An effective orientation ensures that new nurses are prepared to deliver competent care to patients. In organizations with several critical care units, opportunities exist to achieve standardization of core content applicable to all critical care areas.


This quality improvement project, conducted in a large children’s hospital with multiple critical care units, was designed to centralize critical care orientation and standardize its content, as well as to measure learning outcomes of the revised program.


Before initiation of this project, a 2-day critical care orientation class was held regularly for newly hired critical care nurses. Nurses attended this class at different time points in their orientation. Critical care units also held unit-based orientation classes. Nursing professional development specialists and representatives from each critical care unit collaborated to redesign the 2-day critical care orientation class in order to standardize content taught across the organization, increase attendance at the class, and reduce redundancy of topics covered in unit-based classes.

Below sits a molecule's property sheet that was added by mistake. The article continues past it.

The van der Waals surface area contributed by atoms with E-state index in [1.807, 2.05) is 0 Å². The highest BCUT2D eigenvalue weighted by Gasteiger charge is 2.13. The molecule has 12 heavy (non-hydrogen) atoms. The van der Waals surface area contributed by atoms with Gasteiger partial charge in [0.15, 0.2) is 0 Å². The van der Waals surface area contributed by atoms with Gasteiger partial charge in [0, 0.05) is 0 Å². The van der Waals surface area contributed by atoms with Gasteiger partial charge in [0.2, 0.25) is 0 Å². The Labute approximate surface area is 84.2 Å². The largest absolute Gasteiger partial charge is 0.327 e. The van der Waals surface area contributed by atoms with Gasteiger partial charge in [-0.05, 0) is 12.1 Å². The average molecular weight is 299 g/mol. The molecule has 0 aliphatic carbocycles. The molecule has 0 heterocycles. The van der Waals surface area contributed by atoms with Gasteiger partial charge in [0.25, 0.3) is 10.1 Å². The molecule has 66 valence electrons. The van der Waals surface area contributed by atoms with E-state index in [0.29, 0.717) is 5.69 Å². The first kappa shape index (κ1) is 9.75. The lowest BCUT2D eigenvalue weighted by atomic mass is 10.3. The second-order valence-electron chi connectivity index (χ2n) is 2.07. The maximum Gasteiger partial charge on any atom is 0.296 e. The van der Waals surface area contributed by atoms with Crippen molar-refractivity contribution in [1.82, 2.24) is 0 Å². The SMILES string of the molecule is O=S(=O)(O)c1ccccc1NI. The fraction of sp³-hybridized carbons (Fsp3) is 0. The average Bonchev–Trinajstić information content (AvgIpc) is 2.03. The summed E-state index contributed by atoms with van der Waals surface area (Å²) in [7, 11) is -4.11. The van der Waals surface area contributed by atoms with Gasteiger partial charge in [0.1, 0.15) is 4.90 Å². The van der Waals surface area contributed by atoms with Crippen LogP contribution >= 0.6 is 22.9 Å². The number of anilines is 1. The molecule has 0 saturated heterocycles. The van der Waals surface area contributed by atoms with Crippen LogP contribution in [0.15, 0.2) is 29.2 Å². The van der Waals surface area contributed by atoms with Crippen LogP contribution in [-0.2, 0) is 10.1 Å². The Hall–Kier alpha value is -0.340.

The redesigned program included online modules followed by 4-hour sessions that built on the knowledge gained in the modules. The sessions used multiple learner engagement strategies. Learning outcomes were evaluated using pretests and posttests.


Between June 2017 and March 2018, a total of 150 nurses completed the redesigned program. Median posttest scores increased significantly from median pretest scores for each critical care orientation session.


The program achieved the goal of standardizing education and increasing critical care nurses’ knowledge.

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